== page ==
The fallout from the September attack on Saudi Arabia’s Aramco oil facilities is continuing to reverberate throughout the Middle East, sidelining old enmities—sometimes for new ones—and re-drawing traditional alliances. While Turkey’s recent invasion of northern Syria is grabbing the headlines, the bigger story may be that major regional players are contemplating some historic re-alignments.
After years of bitter rivalry, the Saudis and the Iranians are considering how they can dial down their mutual animosity. The formerly powerful Gulf Cooperation Council (GCC) of Persian Gulf monarchs is atomizing because Saudi Arabia is losing its grip. And Washington’s former domination of the region appears to be in decline.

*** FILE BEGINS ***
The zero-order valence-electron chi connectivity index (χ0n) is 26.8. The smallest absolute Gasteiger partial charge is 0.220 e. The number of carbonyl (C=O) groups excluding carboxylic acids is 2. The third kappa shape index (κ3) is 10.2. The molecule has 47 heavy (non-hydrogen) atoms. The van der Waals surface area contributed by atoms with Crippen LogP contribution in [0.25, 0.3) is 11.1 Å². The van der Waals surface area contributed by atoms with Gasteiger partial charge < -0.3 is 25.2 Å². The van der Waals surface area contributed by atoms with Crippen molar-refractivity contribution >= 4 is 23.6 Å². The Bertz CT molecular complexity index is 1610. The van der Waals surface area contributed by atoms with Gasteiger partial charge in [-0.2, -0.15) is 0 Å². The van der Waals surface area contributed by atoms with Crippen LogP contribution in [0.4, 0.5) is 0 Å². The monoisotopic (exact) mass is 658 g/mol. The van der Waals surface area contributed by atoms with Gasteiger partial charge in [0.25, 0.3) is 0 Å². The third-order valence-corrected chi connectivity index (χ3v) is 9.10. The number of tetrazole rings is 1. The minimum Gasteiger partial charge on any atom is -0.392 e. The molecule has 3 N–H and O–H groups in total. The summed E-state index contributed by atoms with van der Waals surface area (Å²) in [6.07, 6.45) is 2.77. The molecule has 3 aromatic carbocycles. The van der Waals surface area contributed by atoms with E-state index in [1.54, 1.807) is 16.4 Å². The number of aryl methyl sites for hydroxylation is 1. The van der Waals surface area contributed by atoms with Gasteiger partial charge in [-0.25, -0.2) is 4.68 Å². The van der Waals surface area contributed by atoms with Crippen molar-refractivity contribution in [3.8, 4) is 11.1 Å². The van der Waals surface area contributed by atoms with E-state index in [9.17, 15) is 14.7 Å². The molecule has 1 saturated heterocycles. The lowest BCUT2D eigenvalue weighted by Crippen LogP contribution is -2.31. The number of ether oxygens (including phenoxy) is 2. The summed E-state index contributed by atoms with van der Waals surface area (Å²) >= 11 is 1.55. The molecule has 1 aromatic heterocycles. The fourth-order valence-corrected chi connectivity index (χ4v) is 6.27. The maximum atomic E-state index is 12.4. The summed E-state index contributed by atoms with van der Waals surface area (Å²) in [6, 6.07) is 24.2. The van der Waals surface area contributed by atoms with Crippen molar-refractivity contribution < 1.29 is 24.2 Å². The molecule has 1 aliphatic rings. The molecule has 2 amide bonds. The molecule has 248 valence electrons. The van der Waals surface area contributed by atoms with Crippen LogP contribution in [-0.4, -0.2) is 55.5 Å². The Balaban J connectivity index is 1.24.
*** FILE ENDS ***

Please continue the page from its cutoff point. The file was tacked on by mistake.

Some of these developments are long-standing, pre-dating the cruise missile and drone assault that knocked out 50 per cent of Saudi Arabia’s oil production. But the double shock—Turkey’s lunge into Syria and the September missile attack—is accelerating these changes.